West-Coast-Radiationvia DailyKos / January 4, 2014 /

There have been a number of popular press articles that have summarized the results of this program as reported in a presentation at the PICES – North Pacific Marine Sciences Consortium meeting held in Nanaimo, BC Canada in October 2013.  Most of these report the timing of the arrival of the radionuclides but offer no perspective on the actual levels and the associated risk to residents of the west coast (e.g. link).  The presentation is available online here and represents the work of Department of Fisheries and Oceans scientists working in the North Pacific and the Arctic Oceans. The raw data summarized here can be found in the presentation.

It is a useful exercise to first familiarize ourselves with some of the units that scientists use when discussing radioactivity. A commonly seen unit is the Becquerel (abbreviated as Bq), which represents an amount of radioactive material where one atom decays per second and has units of inverse time (per second). Another unit in common use is disintegrations per minute (dpm) where the number of atoms undergoing radioactive decay in one minute are counted (so 1 Bq = 60 dpm). When we talk about the radioactivity measured in seawater the measurements are reported normalized per litre of seawater (Bq/L).

In previous diaries I have presented a primer on the major contributors to radionuclide concentrations in average seawater and discussed other aspects of radionuclide behavior in the ocean.  About 93% of radioactivity in seawater results from the presence of primordial, naturally occurring potassium-40 (K-40) and rubidium-87 (Rb-87). The remaining 7% are radioactive elements deposited to the ocean from past atmospheric nuclear testing. The sum of these activities is about 14 Bq/L on average though there are regional differences that scale with ocean salinity.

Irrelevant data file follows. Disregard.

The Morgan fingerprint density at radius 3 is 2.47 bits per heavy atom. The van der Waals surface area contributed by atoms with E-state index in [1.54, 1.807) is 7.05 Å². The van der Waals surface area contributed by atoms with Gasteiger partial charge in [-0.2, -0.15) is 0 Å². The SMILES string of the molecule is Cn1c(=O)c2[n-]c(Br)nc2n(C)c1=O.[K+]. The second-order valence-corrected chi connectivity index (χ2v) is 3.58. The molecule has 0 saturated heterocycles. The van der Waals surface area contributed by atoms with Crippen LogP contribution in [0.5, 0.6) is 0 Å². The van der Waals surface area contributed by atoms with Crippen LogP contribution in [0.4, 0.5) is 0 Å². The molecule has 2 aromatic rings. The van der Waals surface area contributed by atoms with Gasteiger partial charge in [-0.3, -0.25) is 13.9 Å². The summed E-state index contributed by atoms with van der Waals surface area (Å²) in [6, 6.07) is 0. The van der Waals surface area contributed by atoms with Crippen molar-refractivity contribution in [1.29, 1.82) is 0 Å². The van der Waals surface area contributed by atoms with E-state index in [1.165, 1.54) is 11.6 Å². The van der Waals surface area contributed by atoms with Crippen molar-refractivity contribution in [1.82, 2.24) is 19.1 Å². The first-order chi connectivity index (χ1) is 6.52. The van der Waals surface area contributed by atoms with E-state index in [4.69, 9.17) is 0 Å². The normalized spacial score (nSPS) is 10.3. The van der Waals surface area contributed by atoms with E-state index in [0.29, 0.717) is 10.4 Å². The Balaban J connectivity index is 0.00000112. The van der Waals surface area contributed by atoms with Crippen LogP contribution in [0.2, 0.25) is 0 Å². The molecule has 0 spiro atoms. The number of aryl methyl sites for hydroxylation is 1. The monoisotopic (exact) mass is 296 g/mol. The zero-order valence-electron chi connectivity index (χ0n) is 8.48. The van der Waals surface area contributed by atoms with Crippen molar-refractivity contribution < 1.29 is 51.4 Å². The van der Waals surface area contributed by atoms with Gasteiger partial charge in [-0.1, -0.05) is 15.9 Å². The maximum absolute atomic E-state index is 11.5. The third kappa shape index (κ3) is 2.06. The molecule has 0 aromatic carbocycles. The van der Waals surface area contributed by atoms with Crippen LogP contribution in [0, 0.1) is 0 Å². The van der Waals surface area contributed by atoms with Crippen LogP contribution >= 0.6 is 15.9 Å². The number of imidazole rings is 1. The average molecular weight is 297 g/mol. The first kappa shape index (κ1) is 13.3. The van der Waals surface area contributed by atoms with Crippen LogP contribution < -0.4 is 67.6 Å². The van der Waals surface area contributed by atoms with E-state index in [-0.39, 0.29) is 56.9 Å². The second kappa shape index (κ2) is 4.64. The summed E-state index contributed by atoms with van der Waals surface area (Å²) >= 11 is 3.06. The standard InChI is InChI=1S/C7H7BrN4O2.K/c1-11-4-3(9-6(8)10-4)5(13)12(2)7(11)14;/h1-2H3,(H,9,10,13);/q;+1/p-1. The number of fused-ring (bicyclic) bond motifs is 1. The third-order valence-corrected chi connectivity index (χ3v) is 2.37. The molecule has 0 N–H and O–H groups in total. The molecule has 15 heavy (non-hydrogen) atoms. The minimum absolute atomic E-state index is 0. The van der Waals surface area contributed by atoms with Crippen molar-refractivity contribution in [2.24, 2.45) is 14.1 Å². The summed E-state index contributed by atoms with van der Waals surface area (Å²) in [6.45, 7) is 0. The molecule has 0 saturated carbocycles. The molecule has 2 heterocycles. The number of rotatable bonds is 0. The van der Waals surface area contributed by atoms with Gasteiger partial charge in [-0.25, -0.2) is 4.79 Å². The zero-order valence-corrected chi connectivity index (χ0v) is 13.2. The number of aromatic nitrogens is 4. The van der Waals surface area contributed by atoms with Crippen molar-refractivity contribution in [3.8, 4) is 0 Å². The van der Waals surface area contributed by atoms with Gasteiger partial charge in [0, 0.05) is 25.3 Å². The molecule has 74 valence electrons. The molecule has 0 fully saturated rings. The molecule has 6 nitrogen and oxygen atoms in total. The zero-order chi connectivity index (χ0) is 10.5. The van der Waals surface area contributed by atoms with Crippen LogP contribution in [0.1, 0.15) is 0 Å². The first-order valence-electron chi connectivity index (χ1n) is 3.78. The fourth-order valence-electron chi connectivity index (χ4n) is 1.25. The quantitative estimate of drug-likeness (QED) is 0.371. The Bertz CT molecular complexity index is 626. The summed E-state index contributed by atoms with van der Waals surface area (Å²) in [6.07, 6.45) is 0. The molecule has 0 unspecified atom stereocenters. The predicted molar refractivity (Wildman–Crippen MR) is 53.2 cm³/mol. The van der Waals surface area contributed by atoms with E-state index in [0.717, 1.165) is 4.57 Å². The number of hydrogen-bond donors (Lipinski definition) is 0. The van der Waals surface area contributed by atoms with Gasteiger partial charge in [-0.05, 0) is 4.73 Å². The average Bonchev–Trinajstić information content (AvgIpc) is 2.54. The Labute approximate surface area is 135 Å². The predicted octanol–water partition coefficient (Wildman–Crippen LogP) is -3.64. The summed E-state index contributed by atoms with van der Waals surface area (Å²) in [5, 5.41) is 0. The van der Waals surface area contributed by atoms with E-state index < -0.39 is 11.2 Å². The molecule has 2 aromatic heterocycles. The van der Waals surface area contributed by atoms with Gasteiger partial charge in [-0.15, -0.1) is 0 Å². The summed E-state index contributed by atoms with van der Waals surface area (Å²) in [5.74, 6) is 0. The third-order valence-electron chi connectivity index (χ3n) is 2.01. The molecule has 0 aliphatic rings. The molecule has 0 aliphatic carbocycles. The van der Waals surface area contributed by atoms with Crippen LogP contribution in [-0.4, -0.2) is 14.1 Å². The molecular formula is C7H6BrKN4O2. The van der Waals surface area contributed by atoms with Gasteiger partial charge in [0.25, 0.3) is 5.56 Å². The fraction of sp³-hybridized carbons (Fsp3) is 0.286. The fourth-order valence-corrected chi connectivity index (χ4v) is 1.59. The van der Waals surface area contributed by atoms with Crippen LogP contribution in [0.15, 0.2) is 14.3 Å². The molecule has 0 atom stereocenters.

Ongoing time series measurements are being carried out by the Department of Fisheries and Oceans to determine when and how much radioactivity from the Fukushima disaster will arrive along the west coast of North America.

Results of the Line P Time Series Program thus far can be summarized as follows:

1) Cs levels in June 2011 were consistent with pre-Fukushima levels present from atmospheric nuclear test fallout.

2) In June 2012 surface waters ~1500 km offshore had detectable Cs-134 from Fukushima and associated Cs-137 of 0.0003 Bq/L or roughly 0.002% of naturally occurring background radiation.

3) Fukushima derived Cs was detected all the way to the coast in June 2013 with the highest levels of Cs-137 farthest offshore (0.0009 Bq/L or roughly 0.006% of background radiation) and lower levels of 0.0003 Bq/L toward the coast.

4) The timing of the arrival of the plume agrees with the modeling study of Rossi et al. (2013) published in the peer-reviewed journal Deep-Sea Research (link) but the concentrations are lower than predicted.

Ongoing monitoring will constrain the likely environmental and health risks posed by ocean transport of Fukushima derived radionuclides.

SOURCE: DailyKos

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